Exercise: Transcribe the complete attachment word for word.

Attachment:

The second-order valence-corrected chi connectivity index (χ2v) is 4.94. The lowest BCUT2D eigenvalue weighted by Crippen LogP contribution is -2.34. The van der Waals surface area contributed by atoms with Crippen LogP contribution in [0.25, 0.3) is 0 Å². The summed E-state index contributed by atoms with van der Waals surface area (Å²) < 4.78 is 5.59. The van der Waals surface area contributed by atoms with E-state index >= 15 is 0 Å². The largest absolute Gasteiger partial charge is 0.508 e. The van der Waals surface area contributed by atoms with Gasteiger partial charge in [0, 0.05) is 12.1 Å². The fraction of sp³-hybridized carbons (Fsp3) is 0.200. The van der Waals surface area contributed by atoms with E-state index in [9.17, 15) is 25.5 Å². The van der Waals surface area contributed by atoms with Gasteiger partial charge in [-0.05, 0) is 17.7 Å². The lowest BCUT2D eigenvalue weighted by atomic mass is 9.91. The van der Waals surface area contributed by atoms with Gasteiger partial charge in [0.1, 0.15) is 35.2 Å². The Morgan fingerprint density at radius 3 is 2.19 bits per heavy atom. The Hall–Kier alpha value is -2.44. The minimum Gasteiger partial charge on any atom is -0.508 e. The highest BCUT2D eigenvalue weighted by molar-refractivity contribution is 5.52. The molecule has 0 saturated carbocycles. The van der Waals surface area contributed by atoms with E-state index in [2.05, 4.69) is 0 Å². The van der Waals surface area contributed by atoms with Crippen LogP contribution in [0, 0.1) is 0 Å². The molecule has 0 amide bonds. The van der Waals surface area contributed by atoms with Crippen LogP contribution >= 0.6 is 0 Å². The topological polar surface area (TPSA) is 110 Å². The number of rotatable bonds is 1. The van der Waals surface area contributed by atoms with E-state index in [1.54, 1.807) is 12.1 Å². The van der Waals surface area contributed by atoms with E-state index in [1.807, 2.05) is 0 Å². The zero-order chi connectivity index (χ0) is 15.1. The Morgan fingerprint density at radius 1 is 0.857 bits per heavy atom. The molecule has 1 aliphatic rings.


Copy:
The second-order valence-corrected chi connectivity index (χ2v) is 4.94. The lowest BCUT2D eigenvalue weighted by Crippen LogP contribution is -2.34. The van der Waals surface area contributed by atoms with Crippen LogP contribution in [0.25, 0.3) is 0 Å². The summed E-state index contributed by atoms with van der Waals surface area (Å²) < 4.78 is 5.59. The van der Waals surface area contributed by atoms with E-state index >= 15 is 0 Å². The largest absolute Gasteiger partial charge is 0.508 e. The van der Waals surface area contributed by atoms with Gasteiger partial charge in [0, 0.05) is 12.1 Å². The fraction of sp³-hybridized carbons (Fsp3) is 0.200. The van der Waals surface area contributed by atoms with E-state index in [9.17, 15) is 25.5 Å². The van der Waals surface area contributed by atoms with Gasteiger partial charge in [-0.05, 0) is 17.7 Å². The lowest BCUT2D eigenvalue weighted by atomic mass is 9.91. The van der Waals surface area contributed by atoms with Gasteiger partial charge in [0.1, 0.15) is 35.2 Å². The Morgan fingerprint density at radius 3 is 2.19 bits per heavy atom. The Hall–Kier alpha value is -2.44. The minimum Gasteiger partial charge on any atom is -0.508 e. The highest BCUT2D eigenvalue weighted by molar-refractivity contribution is 5.52. The molecule has 0 saturated carbocycles. The van der Waals surface area contributed by atoms with E-state index in [2.05, 4.69) is 0 Å². The van der Waals surface area contributed by atoms with Crippen LogP contribution in [0, 0.1) is 0 Å². The molecule has 0 amide bonds. The van der Waals surface area contributed by atoms with Crippen LogP contribution >= 0.6 is 0 Å². The topological polar surface area (TPSA) is 110 Å². The number of rotatable bonds is 1. The van der Waals surface area contributed by atoms with E-state index in [1.54, 1.807) is 12.1 Å². The van der Waals surface area contributed by atoms with E-state index in [1.807, 2.05) is 0 Å². The zero-order chi connectivity index (χ0) is 15.1. The Morgan fingerprint density at radius 1 is 0.857 bits per heavy atom. The molecule has 1 aliphatic rings.